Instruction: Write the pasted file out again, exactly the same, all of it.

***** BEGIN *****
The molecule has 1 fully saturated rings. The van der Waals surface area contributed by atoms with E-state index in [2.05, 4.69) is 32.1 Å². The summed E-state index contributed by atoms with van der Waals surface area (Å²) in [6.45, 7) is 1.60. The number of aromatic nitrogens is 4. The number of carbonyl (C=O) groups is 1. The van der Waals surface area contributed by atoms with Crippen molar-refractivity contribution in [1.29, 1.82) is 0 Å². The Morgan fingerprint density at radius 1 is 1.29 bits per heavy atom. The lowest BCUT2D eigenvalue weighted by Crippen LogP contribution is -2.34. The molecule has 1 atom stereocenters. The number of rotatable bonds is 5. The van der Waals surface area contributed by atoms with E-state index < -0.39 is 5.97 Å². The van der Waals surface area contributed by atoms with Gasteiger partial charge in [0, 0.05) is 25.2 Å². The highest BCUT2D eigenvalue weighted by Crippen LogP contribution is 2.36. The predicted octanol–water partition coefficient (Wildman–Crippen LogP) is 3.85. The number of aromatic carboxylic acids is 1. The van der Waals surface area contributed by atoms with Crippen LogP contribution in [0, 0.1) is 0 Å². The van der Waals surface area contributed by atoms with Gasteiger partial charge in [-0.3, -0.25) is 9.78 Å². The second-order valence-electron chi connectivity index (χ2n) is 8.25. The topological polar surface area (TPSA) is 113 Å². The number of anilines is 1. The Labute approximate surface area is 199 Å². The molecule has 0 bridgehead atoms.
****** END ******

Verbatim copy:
The molecule has 1 fully saturated rings. The van der Waals surface area contributed by atoms with E-state index in [2.05, 4.69) is 32.1 Å². The summed E-state index contributed by atoms with van der Waals surface area (Å²) in [6.45, 7) is 1.60. The number of aromatic nitrogens is 4. The number of carbonyl (C=O) groups is 1. The van der Waals surface area contributed by atoms with Crippen molar-refractivity contribution in [1.29, 1.82) is 0 Å². The Morgan fingerprint density at radius 1 is 1.29 bits per heavy atom. The lowest BCUT2D eigenvalue weighted by Crippen LogP contribution is -2.34. The molecule has 1 atom stereocenters. The number of rotatable bonds is 5. The van der Waals surface area contributed by atoms with E-state index < -0.39 is 5.97 Å². The van der Waals surface area contributed by atoms with Gasteiger partial charge in [0, 0.05) is 25.2 Å². The highest BCUT2D eigenvalue weighted by Crippen LogP contribution is 2.36. The predicted octanol–water partition coefficient (Wildman–Crippen LogP) is 3.85. The number of aromatic carboxylic acids is 1. The van der Waals surface area contributed by atoms with Crippen LogP contribution in [0, 0.1) is 0 Å². The van der Waals surface area contributed by atoms with Gasteiger partial charge in [-0.3, -0.25) is 9.78 Å². The second-order valence-electron chi connectivity index (χ2n) is 8.25. The topological polar surface area (TPSA) is 113 Å². The number of anilines is 1. The Labute approximate surface area is 199 Å². The molecule has 0 bridgehead atoms.